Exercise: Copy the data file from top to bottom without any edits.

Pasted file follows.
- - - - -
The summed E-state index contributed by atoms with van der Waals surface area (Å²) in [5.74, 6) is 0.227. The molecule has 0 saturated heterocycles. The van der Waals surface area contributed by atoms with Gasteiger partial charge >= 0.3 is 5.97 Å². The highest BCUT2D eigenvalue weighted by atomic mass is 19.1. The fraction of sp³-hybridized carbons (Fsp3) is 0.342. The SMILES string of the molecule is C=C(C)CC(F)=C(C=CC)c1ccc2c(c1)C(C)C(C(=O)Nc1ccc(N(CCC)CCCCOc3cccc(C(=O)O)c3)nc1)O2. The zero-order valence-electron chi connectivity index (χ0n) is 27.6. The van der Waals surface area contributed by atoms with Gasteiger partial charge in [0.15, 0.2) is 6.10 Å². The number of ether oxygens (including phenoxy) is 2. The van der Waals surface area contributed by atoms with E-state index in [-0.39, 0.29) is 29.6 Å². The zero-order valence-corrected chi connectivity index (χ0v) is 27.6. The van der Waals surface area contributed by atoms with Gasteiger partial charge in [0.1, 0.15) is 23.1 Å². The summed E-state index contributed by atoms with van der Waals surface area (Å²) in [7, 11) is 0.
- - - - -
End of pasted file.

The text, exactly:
The summed E-state index contributed by atoms with van der Waals surface area (Å²) in [5.74, 6) is 0.227. The molecule has 0 saturated heterocycles. The van der Waals surface area contributed by atoms with Gasteiger partial charge >= 0.3 is 5.97 Å². The highest BCUT2D eigenvalue weighted by atomic mass is 19.1. The fraction of sp³-hybridized carbons (Fsp3) is 0.342. The SMILES string of the molecule is C=C(C)CC(F)=C(C=CC)c1ccc2c(c1)C(C)C(C(=O)Nc1ccc(N(CCC)CCCCOc3cccc(C(=O)O)c3)nc1)O2. The zero-order valence-electron chi connectivity index (χ0n) is 27.6. The van der Waals surface area contributed by atoms with Gasteiger partial charge in [0.15, 0.2) is 6.10 Å². The number of ether oxygens (including phenoxy) is 2. The van der Waals surface area contributed by atoms with E-state index in [-0.39, 0.29) is 29.6 Å². The zero-order valence-corrected chi connectivity index (χ0v) is 27.6. The van der Waals surface area contributed by atoms with Gasteiger partial charge in [0.1, 0.15) is 23.1 Å². The summed E-state index contributed by atoms with van der Waals surface area (Å²) in [7, 11) is 0.